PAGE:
Learn how to move characters through a scene and the intended impact of changing their direction.
- [Instructor] Of course, characters are often tasked…with moving through a scene.…It's important to keep in mind the direction…of that movement,…because that's the direction our eyes…will want to move, as well.…Let me demonstrate.…First, let's look at this page,…where we, once again,…have a conversation between our two characters.…But this time, it's a little bit more of an argument.…The man is walking ahead of the woman…and ignoring her until here in panel one, two, three,…four, five, six,…when she says something that gets his attention…and completely stops him in his tracks,…and literally changes his direction.…
This helps us to understand the moment…of interest on this page,…even without dialog, we know something has changed.…If we had several panels of him going left…to right and then left and then right again,…we wouldn't get that same effect of his change…at that moment when she said something…that really gets to him.…Now let's look at this page,…where there's a bit more happening.…Now, our characters are the woman and the spider cat.…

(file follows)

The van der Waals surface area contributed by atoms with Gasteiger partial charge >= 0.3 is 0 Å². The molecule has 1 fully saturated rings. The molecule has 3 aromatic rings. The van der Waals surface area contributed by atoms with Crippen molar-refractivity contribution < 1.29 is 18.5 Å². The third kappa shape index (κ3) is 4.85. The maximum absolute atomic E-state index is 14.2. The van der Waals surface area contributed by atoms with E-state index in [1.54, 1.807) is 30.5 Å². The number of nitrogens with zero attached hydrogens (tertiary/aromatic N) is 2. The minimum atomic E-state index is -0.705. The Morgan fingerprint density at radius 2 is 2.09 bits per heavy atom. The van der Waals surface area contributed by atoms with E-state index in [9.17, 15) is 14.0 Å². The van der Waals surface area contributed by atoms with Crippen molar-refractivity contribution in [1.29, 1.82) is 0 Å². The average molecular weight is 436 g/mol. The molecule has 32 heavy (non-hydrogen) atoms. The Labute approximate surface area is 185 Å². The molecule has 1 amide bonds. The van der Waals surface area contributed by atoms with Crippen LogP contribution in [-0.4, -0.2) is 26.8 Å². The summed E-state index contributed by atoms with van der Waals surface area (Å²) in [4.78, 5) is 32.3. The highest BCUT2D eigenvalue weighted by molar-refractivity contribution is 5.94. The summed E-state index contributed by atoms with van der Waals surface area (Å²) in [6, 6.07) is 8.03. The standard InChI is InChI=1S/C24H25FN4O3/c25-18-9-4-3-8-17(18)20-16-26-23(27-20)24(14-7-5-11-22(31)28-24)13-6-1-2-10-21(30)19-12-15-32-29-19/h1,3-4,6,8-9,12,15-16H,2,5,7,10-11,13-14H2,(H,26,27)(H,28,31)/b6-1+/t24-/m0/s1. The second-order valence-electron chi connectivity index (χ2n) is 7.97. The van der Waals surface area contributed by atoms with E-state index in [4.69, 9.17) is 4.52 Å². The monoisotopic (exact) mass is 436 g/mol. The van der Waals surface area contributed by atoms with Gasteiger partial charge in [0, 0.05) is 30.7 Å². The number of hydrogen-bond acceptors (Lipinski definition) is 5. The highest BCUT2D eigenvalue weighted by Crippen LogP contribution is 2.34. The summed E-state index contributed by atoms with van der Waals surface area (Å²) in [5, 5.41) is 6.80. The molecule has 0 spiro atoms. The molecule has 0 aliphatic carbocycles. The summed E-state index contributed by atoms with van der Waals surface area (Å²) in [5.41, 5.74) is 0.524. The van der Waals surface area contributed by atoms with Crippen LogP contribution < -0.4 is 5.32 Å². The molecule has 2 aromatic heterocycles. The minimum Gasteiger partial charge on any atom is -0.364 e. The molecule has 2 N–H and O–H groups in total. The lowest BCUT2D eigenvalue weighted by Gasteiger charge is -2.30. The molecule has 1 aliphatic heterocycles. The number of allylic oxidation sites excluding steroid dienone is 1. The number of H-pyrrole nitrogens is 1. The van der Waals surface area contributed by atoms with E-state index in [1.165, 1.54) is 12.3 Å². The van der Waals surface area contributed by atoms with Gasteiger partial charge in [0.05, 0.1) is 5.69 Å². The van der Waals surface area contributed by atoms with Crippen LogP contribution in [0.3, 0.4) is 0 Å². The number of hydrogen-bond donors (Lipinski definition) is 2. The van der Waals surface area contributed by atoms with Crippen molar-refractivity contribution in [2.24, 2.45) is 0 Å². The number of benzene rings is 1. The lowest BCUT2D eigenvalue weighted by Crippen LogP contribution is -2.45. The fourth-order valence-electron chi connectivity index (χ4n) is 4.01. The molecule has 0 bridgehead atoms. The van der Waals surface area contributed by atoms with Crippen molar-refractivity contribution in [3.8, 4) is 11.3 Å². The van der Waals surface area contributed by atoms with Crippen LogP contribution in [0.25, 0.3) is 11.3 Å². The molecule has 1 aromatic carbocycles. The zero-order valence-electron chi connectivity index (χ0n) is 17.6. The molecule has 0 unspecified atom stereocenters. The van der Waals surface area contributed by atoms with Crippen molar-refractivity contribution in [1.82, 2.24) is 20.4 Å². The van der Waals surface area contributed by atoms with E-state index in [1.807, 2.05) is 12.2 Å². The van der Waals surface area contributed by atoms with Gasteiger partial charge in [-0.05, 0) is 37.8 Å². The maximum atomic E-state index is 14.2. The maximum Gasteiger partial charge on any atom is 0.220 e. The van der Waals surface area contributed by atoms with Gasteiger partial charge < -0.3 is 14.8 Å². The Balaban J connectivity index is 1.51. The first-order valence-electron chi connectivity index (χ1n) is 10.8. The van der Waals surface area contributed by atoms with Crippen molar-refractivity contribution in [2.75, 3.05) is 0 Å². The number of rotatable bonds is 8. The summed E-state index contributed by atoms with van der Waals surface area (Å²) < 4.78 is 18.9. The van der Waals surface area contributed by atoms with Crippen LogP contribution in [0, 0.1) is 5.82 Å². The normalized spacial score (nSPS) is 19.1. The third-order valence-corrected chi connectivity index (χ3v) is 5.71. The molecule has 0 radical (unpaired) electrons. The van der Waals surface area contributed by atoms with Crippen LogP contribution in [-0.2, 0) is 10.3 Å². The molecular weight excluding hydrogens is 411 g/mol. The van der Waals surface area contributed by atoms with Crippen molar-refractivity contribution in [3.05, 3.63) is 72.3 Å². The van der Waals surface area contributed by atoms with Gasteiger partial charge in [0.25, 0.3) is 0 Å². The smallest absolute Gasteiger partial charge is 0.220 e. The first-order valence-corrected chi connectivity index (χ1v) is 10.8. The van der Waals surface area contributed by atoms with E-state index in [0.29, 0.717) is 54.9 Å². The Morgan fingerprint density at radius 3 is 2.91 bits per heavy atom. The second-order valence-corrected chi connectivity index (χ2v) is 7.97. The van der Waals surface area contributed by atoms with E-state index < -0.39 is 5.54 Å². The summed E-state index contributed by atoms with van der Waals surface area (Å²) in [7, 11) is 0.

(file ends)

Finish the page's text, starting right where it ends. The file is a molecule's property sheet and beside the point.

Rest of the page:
Before you can start drawing your comic, you need to know the basics of shot composition and camera angles, and why they're crucial to successfully telling your story on the page. Ben talks about the rule of thirds, wide shots, full shots, medium shots, close-ups, and more. He also demonstrates the importance of following the action in the same direction throughout any given scene. Storyboarding may not always be associated with comics, but the same rules apply. Knowing and understanding these concepts can strengthen your work.
- Storyboarding for film vs. comics
- Understanding aspect ratio
- What is the rule of thirds?
- The types of camera shots within illustrated comic panels
- Zooming and panning in a still image
- The movements of the camera in comics within a scene
- Character placement
- Moving characters through a scene